I received a great response to my post last week about my personal journey with CrossFit, so I decided to share more about my personal journey with counting macros - another topic I get a lot of questions about.
One thing I’ve learned about diet (diet in the sense of a specific way of eating, not dieting to lose weight) is that it is a constant work in progress. For me, and probably you, too, it has evolved over the years. As I learn more, as my goals change, as my training changes, as my priorities change, so does my nutrition.
If you followed along over the summer, I wrote several posts about macros and tracking your food. Some of you may already track your food, some of you may be curious. My intention with this week’s post is to share my experience with counting macros. Hopefully you’ll be able to take something away from my experience and apply it to your own journey. If anything, I want this post to emphasize that nutrition and diet aren’t necessarily a one-size-fits-all deal. They are very personal to your goals and your lifestyle and they’re something that will continue to adapt over time.
GETTING STARTED WITH MACROS
Chris and I have been tracking our food for over a year now. But, I remember when Chris presented the idea to me and I was NOT about it. I clearly love food and have a big interest in nutrition. I’ve paid attention to what I eat for most of my life and even more so since starting CrossFit. And I was still resistant.
I was afraid to start tracking because it felt too controlled and I also probably didn’t want to be told that I was eating too much of something (like peanut butter) or that I needed to eat more. As much fun as it is to think about eating more, it has such a negative stigma in our society that for someone like me who is really health conscious, I had to remind myself that eating more (of the good stuff) would be ok and is actually a good thing.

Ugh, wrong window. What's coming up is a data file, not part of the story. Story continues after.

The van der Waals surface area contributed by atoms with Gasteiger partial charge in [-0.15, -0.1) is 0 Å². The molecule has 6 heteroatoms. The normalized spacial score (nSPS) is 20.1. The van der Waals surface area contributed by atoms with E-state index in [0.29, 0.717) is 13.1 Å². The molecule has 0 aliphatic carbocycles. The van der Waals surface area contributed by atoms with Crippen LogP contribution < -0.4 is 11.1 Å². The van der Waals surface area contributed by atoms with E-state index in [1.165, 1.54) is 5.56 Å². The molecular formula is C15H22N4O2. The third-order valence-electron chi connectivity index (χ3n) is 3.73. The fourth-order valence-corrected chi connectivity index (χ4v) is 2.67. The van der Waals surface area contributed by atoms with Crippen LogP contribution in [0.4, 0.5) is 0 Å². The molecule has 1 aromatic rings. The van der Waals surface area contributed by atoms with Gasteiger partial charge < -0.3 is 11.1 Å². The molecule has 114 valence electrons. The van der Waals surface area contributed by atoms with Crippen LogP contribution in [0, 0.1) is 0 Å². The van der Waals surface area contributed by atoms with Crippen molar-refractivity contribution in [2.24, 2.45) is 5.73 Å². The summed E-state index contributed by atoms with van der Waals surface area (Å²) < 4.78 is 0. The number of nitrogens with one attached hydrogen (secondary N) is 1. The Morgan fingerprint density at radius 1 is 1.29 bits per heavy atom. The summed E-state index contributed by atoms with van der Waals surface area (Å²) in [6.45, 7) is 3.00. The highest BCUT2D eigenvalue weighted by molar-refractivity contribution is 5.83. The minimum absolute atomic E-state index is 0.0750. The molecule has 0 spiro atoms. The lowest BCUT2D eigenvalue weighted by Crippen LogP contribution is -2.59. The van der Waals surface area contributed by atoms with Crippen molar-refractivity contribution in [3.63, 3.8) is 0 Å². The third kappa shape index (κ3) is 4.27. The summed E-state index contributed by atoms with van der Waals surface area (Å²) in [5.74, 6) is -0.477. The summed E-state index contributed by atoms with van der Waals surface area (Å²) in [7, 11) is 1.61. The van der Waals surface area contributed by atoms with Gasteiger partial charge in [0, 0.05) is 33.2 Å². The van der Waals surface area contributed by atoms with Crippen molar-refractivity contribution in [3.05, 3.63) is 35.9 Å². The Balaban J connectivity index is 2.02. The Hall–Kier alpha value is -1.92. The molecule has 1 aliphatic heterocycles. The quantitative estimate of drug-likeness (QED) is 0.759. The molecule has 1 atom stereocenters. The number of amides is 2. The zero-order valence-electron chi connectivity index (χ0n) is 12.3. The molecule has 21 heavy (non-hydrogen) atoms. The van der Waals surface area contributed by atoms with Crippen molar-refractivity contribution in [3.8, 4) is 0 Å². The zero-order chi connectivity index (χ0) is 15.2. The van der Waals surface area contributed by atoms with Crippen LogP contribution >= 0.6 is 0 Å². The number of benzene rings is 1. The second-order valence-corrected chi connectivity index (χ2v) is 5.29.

USING A TEMPLATE
I started tracking macros using the Renaissance Periodization templates. The templates were really helpful in giving me a way to take baby steps. Starting with RP helped make macro tracking much more approachable for me. Instead of tracking every single nutrient in the foods I was eating, the templates coach you to count foods based on their primary macronutrient. For example, meat and fish are counted as protein; avocado, oils, nut-butters, etc. are counted as fats; and foods like rice and sweet potatoes are counted as carbs.
If you’re just getting into tracking with macros or need a place to start, I recommend the RP templates (or something similar) because it’s a good way to ease into it. Even though the templates are not 100% accurate, counting and tracking every bite of food you put into your mouth can be overwhelming and a HUGE step for anyone. Whether it’s RP or another resource, if you’re thinking about getting into tracking but aren’t quite sold on the idea, try a template.
Using the templates also helped me learn how to begin balancing my meals and timing my nutrients around my training. I was still eating the same meals every day, but I learned how to add more variety to my diet by planning out my meals more closely. I learned a lot about how to fuel better for my workouts. It also helped me pay more attention to how much I was eating in general and how much of certain foods. I was definitely eating too much peanut- butter, but I feel like that’s a universal problem, it’s not just me, right?!
After getting into a groove for about a month, I was convinced that tracking my food was helpful in maintaining a specific weight and improved my training by fueling my body better pre- and post-workout. And I really liked knowing that what I was eating at each meal was playing into a bigger plan for each day.